Zak Brown has overseen an ambitious rebuilding of the McLaren Formula 1 team since joining the team in 2016 and being appointed CEO in 2018. The team have improved dramatically since their tumultuous relationship with engine supplier Honda ended following the 2017 season, and have since returned to the podium on multiple occasions, including their emotional 1-2 finish at the 2021 Italian Grand Prix.
Now as Formula 1 looks to the future with the introduction of sweeping new regulations coming into effect from this season, Brown has his say on the so-called “new era”.
“I am excited by the changes in store, both on and off the racetrack for our sport and our team,” he said “as we start the new year with a renewed desire to pursue success across all our endeavours.”
“There are several reasons to be excited for F1 in 2022. The new technical regulations present one of the biggest resets the sport has seen.
“Not only will the revisions increase the unpredictability of the competitive order as we head to the first round in Bahrain, but the changes to the cars (with an emphasis on ground-effect aerodynamics) should enrich the on-track spectacle for the fans.”
Brown emphasised the investment and dedication of the team in preparation for the new season saying the team's racing heritage is backed up by “rigorous planning and strategic investment”.
Looking ahead, Brown reiterated the teams determination to get back to the front of the grid and highlighted the teams gradual improvements over the past three seasons, culminating in their hard fought battle with Ferrari for third place in the constructors’ championship in 2021.
“In the last three years McLaren has enjoyed its best run of form for more than a decade,” he said.
“In 2021 we finished fourth in the FIA Formula 1 Constructors’ Championship, having amassed 275 points, just 48.5 points off third place and comfortably ahead of fifth. But we are still early in our journey to return to the front. We remain ambitious and determined but realistic.”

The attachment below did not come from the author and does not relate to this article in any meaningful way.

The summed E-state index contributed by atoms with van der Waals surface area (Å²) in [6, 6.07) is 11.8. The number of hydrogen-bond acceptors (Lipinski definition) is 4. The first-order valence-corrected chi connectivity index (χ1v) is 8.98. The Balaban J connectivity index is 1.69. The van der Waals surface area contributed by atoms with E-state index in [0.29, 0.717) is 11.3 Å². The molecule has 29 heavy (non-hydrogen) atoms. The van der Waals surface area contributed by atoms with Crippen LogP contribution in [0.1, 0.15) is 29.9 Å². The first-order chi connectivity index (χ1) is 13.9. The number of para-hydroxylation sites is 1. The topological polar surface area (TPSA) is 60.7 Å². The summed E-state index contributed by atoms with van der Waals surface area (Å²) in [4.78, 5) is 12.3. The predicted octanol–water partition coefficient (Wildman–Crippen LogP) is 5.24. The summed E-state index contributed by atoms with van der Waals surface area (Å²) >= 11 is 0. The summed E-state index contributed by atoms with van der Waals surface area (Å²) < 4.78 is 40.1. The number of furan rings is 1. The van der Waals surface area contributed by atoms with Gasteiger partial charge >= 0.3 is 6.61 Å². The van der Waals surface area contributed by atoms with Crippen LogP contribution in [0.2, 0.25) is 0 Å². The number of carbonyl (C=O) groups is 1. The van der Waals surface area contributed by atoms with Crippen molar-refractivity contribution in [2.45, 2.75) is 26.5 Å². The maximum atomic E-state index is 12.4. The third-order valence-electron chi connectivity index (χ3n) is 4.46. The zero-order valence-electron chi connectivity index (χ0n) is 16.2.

The CEO continued to praise the team's driver lineup of Daniel Ricciardo and Lando Norris, highlighting their standout performances in 2021, as well as the hard work of all the team members both on track and at the factory, an aspect often overlooked.
Brown also went on to discuss his long-,term visions for the sport, touching on the economic viability and fairness brought forward by the new spending cap. The former racer also criticised what he calls the “threat of A and B Teams”, an issue he deems damaging to the sport.
“In a nutshell, the current situation allows B teams to be over competitive compared to constructors, and A teams to be over competitive by having the benefit of a B team. Without a correction, the way things stand mean that any team with championship aspirations needs to have a B team in place and that simply is not Formula 1.”
Although Brown was critical of some aspects, he praised the appointment of Mohammed Ben Sulayem as President of the FIA, highlighting an opportunity to reform what he calls “systemic issues” regarding the rules and the implementation and enforcement of said rules.
“Greater clarity on the roles of the FIA and F1 and the need for increased leadership of the sport will undoubtedly be on the agenda for Mohammed Ben Sulayem and Stefano Domenicali and their respective teams," he said.
“Previous administrations pursued a mainly autocratic style of governance, so to point the sport in the right direction it was necessary to take a more consultative approach with teams and stakeholders. But now the sport has been successfully reset, moving forward there is a need to shift back to stronger, more directive leadership and governance at the top of the sport.”